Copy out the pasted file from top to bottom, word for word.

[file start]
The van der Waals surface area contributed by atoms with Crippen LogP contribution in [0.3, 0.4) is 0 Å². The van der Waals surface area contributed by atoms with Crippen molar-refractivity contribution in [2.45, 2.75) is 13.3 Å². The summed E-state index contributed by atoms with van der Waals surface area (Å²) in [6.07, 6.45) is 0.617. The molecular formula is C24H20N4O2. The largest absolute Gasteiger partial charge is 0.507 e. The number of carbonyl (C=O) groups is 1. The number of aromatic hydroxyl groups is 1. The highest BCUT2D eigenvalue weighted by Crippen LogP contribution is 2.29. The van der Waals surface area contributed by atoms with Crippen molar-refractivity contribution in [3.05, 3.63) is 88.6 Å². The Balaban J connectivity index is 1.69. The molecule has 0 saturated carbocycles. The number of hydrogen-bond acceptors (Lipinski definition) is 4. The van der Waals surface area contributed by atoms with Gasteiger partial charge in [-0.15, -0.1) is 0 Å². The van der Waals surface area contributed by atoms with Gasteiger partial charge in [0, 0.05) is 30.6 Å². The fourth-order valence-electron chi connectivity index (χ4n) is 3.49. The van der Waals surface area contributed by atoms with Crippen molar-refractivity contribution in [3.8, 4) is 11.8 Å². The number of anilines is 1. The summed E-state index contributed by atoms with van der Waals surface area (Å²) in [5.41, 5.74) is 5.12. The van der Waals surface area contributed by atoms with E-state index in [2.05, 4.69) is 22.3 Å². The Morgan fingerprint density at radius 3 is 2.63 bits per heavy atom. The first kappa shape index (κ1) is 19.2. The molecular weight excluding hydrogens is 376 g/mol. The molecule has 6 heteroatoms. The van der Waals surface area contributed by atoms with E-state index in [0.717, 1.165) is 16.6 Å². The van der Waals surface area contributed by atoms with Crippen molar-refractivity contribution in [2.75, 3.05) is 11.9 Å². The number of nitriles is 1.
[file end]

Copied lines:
The van der Waals surface area contributed by atoms with Crippen LogP contribution in [0.3, 0.4) is 0 Å². The van der Waals surface area contributed by atoms with Crippen molar-refractivity contribution in [2.45, 2.75) is 13.3 Å². The summed E-state index contributed by atoms with van der Waals surface area (Å²) in [6.07, 6.45) is 0.617. The molecular formula is C24H20N4O2. The largest absolute Gasteiger partial charge is 0.507 e. The number of carbonyl (C=O) groups is 1. The number of aromatic hydroxyl groups is 1. The highest BCUT2D eigenvalue weighted by Crippen LogP contribution is 2.29. The van der Waals surface area contributed by atoms with Crippen molar-refractivity contribution in [3.05, 3.63) is 88.6 Å². The Balaban J connectivity index is 1.69. The molecule has 0 saturated carbocycles. The number of hydrogen-bond acceptors (Lipinski definition) is 4. The van der Waals surface area contributed by atoms with Gasteiger partial charge in [-0.15, -0.1) is 0 Å². The van der Waals surface area contributed by atoms with Gasteiger partial charge in [0, 0.05) is 30.6 Å². The fourth-order valence-electron chi connectivity index (χ4n) is 3.49. The van der Waals surface area contributed by atoms with Crippen molar-refractivity contribution in [3.8, 4) is 11.8 Å². The number of anilines is 1. The summed E-state index contributed by atoms with van der Waals surface area (Å²) in [5.41, 5.74) is 5.12. The van der Waals surface area contributed by atoms with E-state index in [2.05, 4.69) is 22.3 Å². The Morgan fingerprint density at radius 3 is 2.63 bits per heavy atom. The first kappa shape index (κ1) is 19.2. The molecular weight excluding hydrogens is 376 g/mol. The molecule has 6 heteroatoms. The van der Waals surface area contributed by atoms with E-state index in [0.717, 1.165) is 16.6 Å². The van der Waals surface area contributed by atoms with Crippen molar-refractivity contribution in [2.75, 3.05) is 11.9 Å². The number of nitriles is 1.